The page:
Emergency physicians are well aware of the implication of expanding Medicaid. Historically, Medicaid has reimbursed physicians poorly. This is certainly true in New Jersey and New York, where emergency physicians are reimbursed at the some of the lowest rates in the country (NJ is at approximately $27 per visit). While some argue that at least care is reimbursed, others counter that the reimbursement does not even cover the costs of malpractice, and operational costs for physician staffing and billing. Some people will say that Medicaid does not pay very well, and it does not in many states. It does pay something, however. Converting zero insurance or low single digits of collections for self-pay (approximately 5-8%) into some insurance is a pickup and a definite benefit to providers.

Increased Hospital Volume

Another aspect of the ACA legislation that gets overlooked is its list of 10 essential health care benefits that payers are now required by law to provide. With the benefits comes a dilemma, because it is being argued that this provision is the reason why so many existing policies were canceled. The net positive aspect, however, is that ambulatory patient services, emergency services and hospitalization are covered. In general and with certain limited exceptions, the insurers can no longer play games with offering plan benefits that do not include these mandated benefit coverages, and that is a very good aspect of the law.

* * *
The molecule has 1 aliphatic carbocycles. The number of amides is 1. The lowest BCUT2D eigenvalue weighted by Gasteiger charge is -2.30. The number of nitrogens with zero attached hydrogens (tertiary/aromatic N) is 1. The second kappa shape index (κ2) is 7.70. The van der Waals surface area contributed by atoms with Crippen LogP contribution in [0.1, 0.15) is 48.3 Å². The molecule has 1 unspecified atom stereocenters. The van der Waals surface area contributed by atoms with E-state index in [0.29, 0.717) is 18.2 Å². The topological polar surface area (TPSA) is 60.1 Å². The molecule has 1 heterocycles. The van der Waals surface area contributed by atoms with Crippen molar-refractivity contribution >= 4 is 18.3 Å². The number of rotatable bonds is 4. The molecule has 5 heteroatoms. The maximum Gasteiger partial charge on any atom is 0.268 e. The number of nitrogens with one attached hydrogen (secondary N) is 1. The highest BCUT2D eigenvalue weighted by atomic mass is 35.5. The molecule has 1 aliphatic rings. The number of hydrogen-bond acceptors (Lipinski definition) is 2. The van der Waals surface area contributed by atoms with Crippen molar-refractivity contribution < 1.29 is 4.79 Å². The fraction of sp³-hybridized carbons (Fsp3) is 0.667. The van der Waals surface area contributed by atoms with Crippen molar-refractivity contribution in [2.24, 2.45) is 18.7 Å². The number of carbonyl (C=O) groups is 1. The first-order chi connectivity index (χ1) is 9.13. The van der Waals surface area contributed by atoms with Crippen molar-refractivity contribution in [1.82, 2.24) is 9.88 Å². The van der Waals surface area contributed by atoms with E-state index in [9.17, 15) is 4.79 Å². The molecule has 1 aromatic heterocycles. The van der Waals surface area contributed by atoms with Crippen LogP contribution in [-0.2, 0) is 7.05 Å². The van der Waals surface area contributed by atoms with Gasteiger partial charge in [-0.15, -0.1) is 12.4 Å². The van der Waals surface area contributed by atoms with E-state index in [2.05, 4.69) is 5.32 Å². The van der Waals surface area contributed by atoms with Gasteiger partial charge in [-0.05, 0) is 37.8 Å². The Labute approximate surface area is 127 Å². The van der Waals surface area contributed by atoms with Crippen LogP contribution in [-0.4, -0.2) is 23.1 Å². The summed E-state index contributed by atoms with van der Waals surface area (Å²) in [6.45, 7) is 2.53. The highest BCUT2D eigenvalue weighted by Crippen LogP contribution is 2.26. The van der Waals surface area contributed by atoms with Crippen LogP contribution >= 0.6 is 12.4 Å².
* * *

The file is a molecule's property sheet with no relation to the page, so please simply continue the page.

In fact, ED volume increased in states that voluntarily expanded coverage even before the passage of the ACA—namely, in Oregon (where ED volumes increased significantly) and in Massachusetts (where ED volume increases were smaller relative to OR but showed steady growth). The recent study released regarding Portland, Oregon’s newly covered Medicaid recipients showed ED volume increases at approximately 40 percent over a nearly 2 year period based on a randomized controlled study that expanded Medicaid in a lottery among previously uncovered citizens of Portland. ED volumes increased across the demographic of newly covered Medicaid recipients and across presenting conditions. In the Annals of Emergency Medicine (3/20/14), Dr. Peter Smulowitz and his colleagues studied the impact of “Romneycare” in MA and found initial and then steady increases of ED visits across the demographic of the newly insured. As coverage extends with ACA Medicaid expansion into approximately half of the states, the pent up demand for services by the working poor who were not previously covered by Medicaid, e.g. childless adults, and lack of adequate primary care networks increases ED volumes.

Medicaid Coverage Using Private Insurance as the Solution:

The ACA has inspired creative approaches to expanding Medicaid coverage. For example, Arkansas chose to use the federal dollars proffered for Medicaid expansion to buy private Medicaid health plans for its newly eligible Medicaid covered lives up to 138% of federal poverty levels (FPL). This program is known as “premium support” because it provides the federal Medicaid matching funds to pay for Medicaid policies until such time as the Medicaid recipient is able to improve their income—then the policy is covered by the healthcare exchanges at federally subsidized levels. If the recipient’s income should rise to 150 percent or more of FPL, they would no longer be eligible for traditional Medicaid and their policy would convert from a Medicaid health plan to a commercial policy that is significantly subsidized in the health exchange.